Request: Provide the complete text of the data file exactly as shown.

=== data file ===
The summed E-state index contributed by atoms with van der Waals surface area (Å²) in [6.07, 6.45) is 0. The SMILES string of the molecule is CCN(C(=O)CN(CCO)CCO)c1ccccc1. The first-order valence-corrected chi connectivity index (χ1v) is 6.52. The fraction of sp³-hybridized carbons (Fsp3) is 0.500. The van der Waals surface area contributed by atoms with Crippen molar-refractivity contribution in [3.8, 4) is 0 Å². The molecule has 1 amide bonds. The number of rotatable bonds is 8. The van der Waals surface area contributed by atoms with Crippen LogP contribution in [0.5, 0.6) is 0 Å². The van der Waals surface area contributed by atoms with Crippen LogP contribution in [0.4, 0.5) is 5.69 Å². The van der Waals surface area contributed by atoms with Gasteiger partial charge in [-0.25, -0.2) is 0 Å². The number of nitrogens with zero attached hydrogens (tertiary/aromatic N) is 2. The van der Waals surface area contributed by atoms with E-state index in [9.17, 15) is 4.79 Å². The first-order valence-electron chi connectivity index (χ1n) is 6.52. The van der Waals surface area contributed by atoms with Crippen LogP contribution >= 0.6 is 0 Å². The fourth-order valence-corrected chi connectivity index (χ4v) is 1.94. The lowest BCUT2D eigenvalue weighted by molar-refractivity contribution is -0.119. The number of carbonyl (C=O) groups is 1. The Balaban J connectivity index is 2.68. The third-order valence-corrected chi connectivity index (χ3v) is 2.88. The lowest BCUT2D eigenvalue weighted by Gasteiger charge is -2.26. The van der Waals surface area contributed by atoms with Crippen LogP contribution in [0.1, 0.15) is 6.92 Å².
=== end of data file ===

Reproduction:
The summed E-state index contributed by atoms with van der Waals surface area (Å²) in [6.07, 6.45) is 0. The SMILES string of the molecule is CCN(C(=O)CN(CCO)CCO)c1ccccc1. The first-order valence-corrected chi connectivity index (χ1v) is 6.52. The fraction of sp³-hybridized carbons (Fsp3) is 0.500. The van der Waals surface area contributed by atoms with Crippen molar-refractivity contribution in [3.8, 4) is 0 Å². The molecule has 1 amide bonds. The number of rotatable bonds is 8. The van der Waals surface area contributed by atoms with Crippen LogP contribution in [0.5, 0.6) is 0 Å². The van der Waals surface area contributed by atoms with Crippen LogP contribution in [0.4, 0.5) is 5.69 Å². The van der Waals surface area contributed by atoms with Gasteiger partial charge in [-0.25, -0.2) is 0 Å². The number of nitrogens with zero attached hydrogens (tertiary/aromatic N) is 2. The van der Waals surface area contributed by atoms with E-state index in [9.17, 15) is 4.79 Å². The first-order valence-electron chi connectivity index (χ1n) is 6.52. The van der Waals surface area contributed by atoms with Crippen LogP contribution >= 0.6 is 0 Å². The fourth-order valence-corrected chi connectivity index (χ4v) is 1.94. The lowest BCUT2D eigenvalue weighted by molar-refractivity contribution is -0.119. The number of carbonyl (C=O) groups is 1. The Balaban J connectivity index is 2.68. The third-order valence-corrected chi connectivity index (χ3v) is 2.88. The lowest BCUT2D eigenvalue weighted by Gasteiger charge is -2.26. The van der Waals surface area contributed by atoms with Crippen LogP contribution in [0.1, 0.15) is 6.92 Å².